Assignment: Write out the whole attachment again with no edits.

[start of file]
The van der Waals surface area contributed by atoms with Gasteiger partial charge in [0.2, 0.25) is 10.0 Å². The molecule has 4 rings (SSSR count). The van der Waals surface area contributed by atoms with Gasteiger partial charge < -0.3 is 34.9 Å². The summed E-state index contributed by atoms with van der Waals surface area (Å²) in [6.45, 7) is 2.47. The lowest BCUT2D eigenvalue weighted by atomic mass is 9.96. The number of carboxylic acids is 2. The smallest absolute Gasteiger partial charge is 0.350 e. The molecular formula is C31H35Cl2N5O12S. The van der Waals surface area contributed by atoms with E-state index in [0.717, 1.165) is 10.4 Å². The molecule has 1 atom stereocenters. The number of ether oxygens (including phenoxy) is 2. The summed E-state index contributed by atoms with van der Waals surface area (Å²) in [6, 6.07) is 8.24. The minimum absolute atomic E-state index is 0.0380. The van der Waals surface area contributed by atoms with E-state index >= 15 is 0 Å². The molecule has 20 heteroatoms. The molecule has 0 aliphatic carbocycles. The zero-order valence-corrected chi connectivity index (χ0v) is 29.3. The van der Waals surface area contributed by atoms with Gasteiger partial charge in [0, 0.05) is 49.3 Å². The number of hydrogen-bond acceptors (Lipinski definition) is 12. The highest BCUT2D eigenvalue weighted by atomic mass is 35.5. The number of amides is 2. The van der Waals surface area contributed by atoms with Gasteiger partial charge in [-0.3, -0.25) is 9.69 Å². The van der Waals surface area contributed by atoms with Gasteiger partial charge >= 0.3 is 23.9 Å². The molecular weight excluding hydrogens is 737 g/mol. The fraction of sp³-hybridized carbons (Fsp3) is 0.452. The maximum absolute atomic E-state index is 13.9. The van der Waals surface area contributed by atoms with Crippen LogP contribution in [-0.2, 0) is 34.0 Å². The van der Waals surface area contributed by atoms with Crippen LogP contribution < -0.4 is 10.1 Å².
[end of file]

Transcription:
The van der Waals surface area contributed by atoms with Gasteiger partial charge in [0.2, 0.25) is 10.0 Å². The molecule has 4 rings (SSSR count). The van der Waals surface area contributed by atoms with Gasteiger partial charge < -0.3 is 34.9 Å². The summed E-state index contributed by atoms with van der Waals surface area (Å²) in [6.45, 7) is 2.47. The lowest BCUT2D eigenvalue weighted by atomic mass is 9.96. The number of carboxylic acids is 2. The smallest absolute Gasteiger partial charge is 0.350 e. The molecular formula is C31H35Cl2N5O12S. The van der Waals surface area contributed by atoms with E-state index in [0.717, 1.165) is 10.4 Å². The molecule has 1 atom stereocenters. The number of ether oxygens (including phenoxy) is 2. The summed E-state index contributed by atoms with van der Waals surface area (Å²) in [6, 6.07) is 8.24. The minimum absolute atomic E-state index is 0.0380. The van der Waals surface area contributed by atoms with E-state index >= 15 is 0 Å². The molecule has 20 heteroatoms. The molecule has 0 aliphatic carbocycles. The zero-order valence-corrected chi connectivity index (χ0v) is 29.3. The van der Waals surface area contributed by atoms with Gasteiger partial charge in [0, 0.05) is 49.3 Å². The number of hydrogen-bond acceptors (Lipinski definition) is 12. The highest BCUT2D eigenvalue weighted by atomic mass is 35.5. The number of amides is 2. The van der Waals surface area contributed by atoms with Gasteiger partial charge in [-0.3, -0.25) is 9.69 Å². The van der Waals surface area contributed by atoms with Gasteiger partial charge >= 0.3 is 23.9 Å². The molecular weight excluding hydrogens is 737 g/mol. The fraction of sp³-hybridized carbons (Fsp3) is 0.452. The maximum absolute atomic E-state index is 13.9. The van der Waals surface area contributed by atoms with Crippen LogP contribution in [-0.2, 0) is 34.0 Å². The van der Waals surface area contributed by atoms with Crippen LogP contribution < -0.4 is 10.1 Å².